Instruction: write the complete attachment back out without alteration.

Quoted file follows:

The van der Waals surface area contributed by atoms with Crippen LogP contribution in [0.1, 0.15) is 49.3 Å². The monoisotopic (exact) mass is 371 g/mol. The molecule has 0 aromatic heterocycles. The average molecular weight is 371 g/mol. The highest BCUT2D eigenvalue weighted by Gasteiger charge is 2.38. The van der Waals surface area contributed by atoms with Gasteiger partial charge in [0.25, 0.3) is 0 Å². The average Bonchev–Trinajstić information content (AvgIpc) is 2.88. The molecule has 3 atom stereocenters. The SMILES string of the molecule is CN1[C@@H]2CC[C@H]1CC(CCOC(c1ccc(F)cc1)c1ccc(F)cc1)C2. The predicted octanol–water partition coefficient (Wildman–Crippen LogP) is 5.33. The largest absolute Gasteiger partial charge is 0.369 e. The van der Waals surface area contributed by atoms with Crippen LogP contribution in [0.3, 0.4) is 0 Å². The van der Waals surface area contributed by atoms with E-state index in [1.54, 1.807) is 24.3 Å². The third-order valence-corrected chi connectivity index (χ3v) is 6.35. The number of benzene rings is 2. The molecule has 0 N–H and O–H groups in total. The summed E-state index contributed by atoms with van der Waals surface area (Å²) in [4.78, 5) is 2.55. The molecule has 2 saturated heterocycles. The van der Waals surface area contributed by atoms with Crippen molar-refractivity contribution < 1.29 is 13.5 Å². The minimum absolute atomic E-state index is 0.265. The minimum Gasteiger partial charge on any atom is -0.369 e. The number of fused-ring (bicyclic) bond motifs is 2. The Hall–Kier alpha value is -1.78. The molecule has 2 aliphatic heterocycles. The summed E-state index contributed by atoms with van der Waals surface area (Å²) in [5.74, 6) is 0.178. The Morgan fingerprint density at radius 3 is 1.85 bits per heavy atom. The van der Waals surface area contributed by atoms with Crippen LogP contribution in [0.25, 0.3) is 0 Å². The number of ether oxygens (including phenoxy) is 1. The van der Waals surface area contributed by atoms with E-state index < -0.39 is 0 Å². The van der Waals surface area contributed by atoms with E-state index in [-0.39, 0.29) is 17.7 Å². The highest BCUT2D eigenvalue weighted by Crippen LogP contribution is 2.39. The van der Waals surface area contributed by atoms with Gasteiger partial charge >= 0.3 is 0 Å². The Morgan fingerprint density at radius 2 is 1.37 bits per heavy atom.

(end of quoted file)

The van der Waals surface area contributed by atoms with Crippen LogP contribution in [0.1, 0.15) is 49.3 Å². The monoisotopic (exact) mass is 371 g/mol. The molecule has 0 aromatic heterocycles. The average molecular weight is 371 g/mol. The highest BCUT2D eigenvalue weighted by Gasteiger charge is 2.38. The van der Waals surface area contributed by atoms with Gasteiger partial charge in [0.25, 0.3) is 0 Å². The average Bonchev–Trinajstić information content (AvgIpc) is 2.88. The molecule has 3 atom stereocenters. The SMILES string of the molecule is CN1[C@@H]2CC[C@H]1CC(CCOC(c1ccc(F)cc1)c1ccc(F)cc1)C2. The predicted octanol–water partition coefficient (Wildman–Crippen LogP) is 5.33. The largest absolute Gasteiger partial charge is 0.369 e. The van der Waals surface area contributed by atoms with Crippen LogP contribution in [0.3, 0.4) is 0 Å². The van der Waals surface area contributed by atoms with E-state index in [1.54, 1.807) is 24.3 Å². The third-order valence-corrected chi connectivity index (χ3v) is 6.35. The number of benzene rings is 2. The molecule has 0 N–H and O–H groups in total. The summed E-state index contributed by atoms with van der Waals surface area (Å²) in [4.78, 5) is 2.55. The molecule has 2 saturated heterocycles. The van der Waals surface area contributed by atoms with Crippen molar-refractivity contribution < 1.29 is 13.5 Å². The minimum absolute atomic E-state index is 0.265. The minimum Gasteiger partial charge on any atom is -0.369 e. The number of fused-ring (bicyclic) bond motifs is 2. The Hall–Kier alpha value is -1.78. The molecule has 2 aliphatic heterocycles. The summed E-state index contributed by atoms with van der Waals surface area (Å²) in [5.74, 6) is 0.178. The Morgan fingerprint density at radius 3 is 1.85 bits per heavy atom. The van der Waals surface area contributed by atoms with Crippen LogP contribution in [0.25, 0.3) is 0 Å². The number of ether oxygens (including phenoxy) is 1. The van der Waals surface area contributed by atoms with E-state index < -0.39 is 0 Å². The van der Waals surface area contributed by atoms with E-state index in [-0.39, 0.29) is 17.7 Å². The highest BCUT2D eigenvalue weighted by Crippen LogP contribution is 2.39. The van der Waals surface area contributed by atoms with Gasteiger partial charge >= 0.3 is 0 Å². The Morgan fingerprint density at radius 2 is 1.37 bits per heavy atom.